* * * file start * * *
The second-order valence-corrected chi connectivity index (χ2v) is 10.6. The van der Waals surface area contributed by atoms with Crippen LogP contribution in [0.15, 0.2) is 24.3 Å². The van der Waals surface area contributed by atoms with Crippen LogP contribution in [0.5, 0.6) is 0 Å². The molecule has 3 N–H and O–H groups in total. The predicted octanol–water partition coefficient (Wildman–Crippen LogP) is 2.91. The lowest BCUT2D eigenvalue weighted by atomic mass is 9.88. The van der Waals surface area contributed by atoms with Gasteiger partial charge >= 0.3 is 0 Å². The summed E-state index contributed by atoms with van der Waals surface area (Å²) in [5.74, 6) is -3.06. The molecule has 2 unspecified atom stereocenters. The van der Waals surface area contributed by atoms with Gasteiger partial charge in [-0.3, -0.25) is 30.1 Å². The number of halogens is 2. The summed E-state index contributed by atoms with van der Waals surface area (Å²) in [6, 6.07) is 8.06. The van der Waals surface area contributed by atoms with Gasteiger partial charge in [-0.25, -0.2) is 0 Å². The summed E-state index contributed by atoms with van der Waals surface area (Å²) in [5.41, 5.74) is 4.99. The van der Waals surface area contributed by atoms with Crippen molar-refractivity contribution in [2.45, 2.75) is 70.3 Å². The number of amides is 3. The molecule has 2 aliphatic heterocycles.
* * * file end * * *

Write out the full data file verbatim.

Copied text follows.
The second-order valence-corrected chi connectivity index (χ2v) is 10.6. The van der Waals surface area contributed by atoms with Crippen LogP contribution in [0.15, 0.2) is 24.3 Å². The van der Waals surface area contributed by atoms with Crippen LogP contribution in [0.5, 0.6) is 0 Å². The molecule has 3 N–H and O–H groups in total. The predicted octanol–water partition coefficient (Wildman–Crippen LogP) is 2.91. The lowest BCUT2D eigenvalue weighted by atomic mass is 9.88. The van der Waals surface area contributed by atoms with Gasteiger partial charge >= 0.3 is 0 Å². The summed E-state index contributed by atoms with van der Waals surface area (Å²) in [5.74, 6) is -3.06. The molecule has 2 unspecified atom stereocenters. The van der Waals surface area contributed by atoms with Gasteiger partial charge in [-0.3, -0.25) is 30.1 Å². The number of halogens is 2. The summed E-state index contributed by atoms with van der Waals surface area (Å²) in [6, 6.07) is 8.06. The van der Waals surface area contributed by atoms with Gasteiger partial charge in [-0.25, -0.2) is 0 Å². The summed E-state index contributed by atoms with van der Waals surface area (Å²) in [5.41, 5.74) is 4.99. The van der Waals surface area contributed by atoms with Crippen molar-refractivity contribution in [2.45, 2.75) is 70.3 Å². The number of amides is 3. The molecule has 2 aliphatic heterocycles.